Gov. Scott Walker will include new funding for the University of Wisconsin System that will be tied to how it performs in certain measures as part of his next budget proposal, a spokesman said Tuesday after UW officials laid out their request for tens of millions of dollars in new state support.
But Walker still plans to call for extending the freeze on in-state tuition that the head of the UW System is asking legislators to end in the coming budget, spokesman Tom Evenson said.
UW System President Ray Cross released an outline of the system’s budget request Tuesday morning, calling for a $42.5 million funding increase over two years for programs that Cross says will help students graduate sooner and strengthen Wisconsin’s economy.
Evenson said Walker will include some new funding for the system in the 2017-19 budget proposal he will release early next year. But it’s not clear how much new money the governor will seek for UW — Evenson said it’s too early in the budget-writing process to say — and the funding will come with still-unspecified strings attached.
“It will be tied to performance metrics to help ensure students are receiving the greatest value for their hard-earned money,” Evenson said.
Some hints about performance measures
Walker has not said what criteria would be used to measure UW’s performance, although Evenson highlighted a section of a column from the governor last week in which he mentioned tracking data on graduation rates, the amount of loans students take out and graduate employment in certain fields.
Evenson also said UW will see a $50 million increase in its base budget over the next two years after a $25 million lapse in annual state funding this year. System spokeswoman Stephanie Marquis responded by pointing out that UW is not asking for an $88 million cost-to-continue increase that it has sought in prior budget requests.
State funding makes up about $1.05 billion of the System’s $6.2 billion annual operating budget this fiscal year.
Rep. Dianne Hesselbein, D-Middleton, was skeptical about tying UW’s funding to performance categories, saying she did not want to see the value of the university system reduced to how many graduates it produces in a handful of industries.
Hesselbein, who sits on the Assembly’s higher education committee, supports UW’s budget request and said any further cuts to its funding would threaten the system’s quality.
“We’re at a crossroads for how the university is going to be going forward, and what kind of education people are going to be receiving,” she said.
“We just can’t keep cutting the university and think we’re going to get the same results,” Hesselbein said.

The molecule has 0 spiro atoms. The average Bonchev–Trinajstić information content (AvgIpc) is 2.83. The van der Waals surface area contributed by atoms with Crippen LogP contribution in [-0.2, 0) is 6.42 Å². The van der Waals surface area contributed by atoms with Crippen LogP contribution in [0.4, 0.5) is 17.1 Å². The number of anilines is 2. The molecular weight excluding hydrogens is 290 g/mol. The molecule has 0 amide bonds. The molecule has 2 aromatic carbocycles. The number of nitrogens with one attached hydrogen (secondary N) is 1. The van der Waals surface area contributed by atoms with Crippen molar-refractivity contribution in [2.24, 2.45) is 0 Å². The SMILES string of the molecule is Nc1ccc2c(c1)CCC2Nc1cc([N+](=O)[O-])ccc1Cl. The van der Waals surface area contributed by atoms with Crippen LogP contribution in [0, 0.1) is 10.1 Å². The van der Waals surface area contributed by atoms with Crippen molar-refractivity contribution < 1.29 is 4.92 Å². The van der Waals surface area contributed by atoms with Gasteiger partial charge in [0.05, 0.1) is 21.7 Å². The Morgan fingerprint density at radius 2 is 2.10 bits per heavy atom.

Cross said Monday that he wants to work with Walker to develop the new performance-based funding criteria, and said UW already has data measuring many of the categories the governor mentioned.
About 10 percent of UW’s requested budget increase would be in the form of performance-based funding, Cross said.
Walker seeks extended tuition freeze
Walker and university officials seem further apart on the question of keeping tuition at UW institutions frozen in the next budget.
The UW budget request, which will go before the system’s Board of Regents next week, seeks an end to the freeze that has been in place since 2013.
Cross said any tuition increase that could happen as a result would be “modest.”
But Walker has championed the freeze as a commitment to college affordability, and says he will look to keep it in place.
“One of Governor Walker’s top goals is to make college more affordable for students and working families, which is why he has called for extending the historic tuition freeze,” Evenson said.
Sen. Steve Nass, R-Whitewater, a frequent UW critic and vice-chair of the Senate Committee on Universities and Technical Colleges, blasted the idea of lifting the cap and raising tuition.
“Extending the UW System tuition freeze is a clear choice for legislators,” Nass said in a statement. “You can stand with Wisconsin’s middle-class families or you can bow to the desires of out-of-touch university administrators earning six-digit salaries.”
Hesselbein said she supports continuing the tuition freeze as well, but called for greater state funding to make up for the cost to UW of keeping tuition flat.
Echoing an argument from UW faculty members, she said, “You have to fund the freeze.”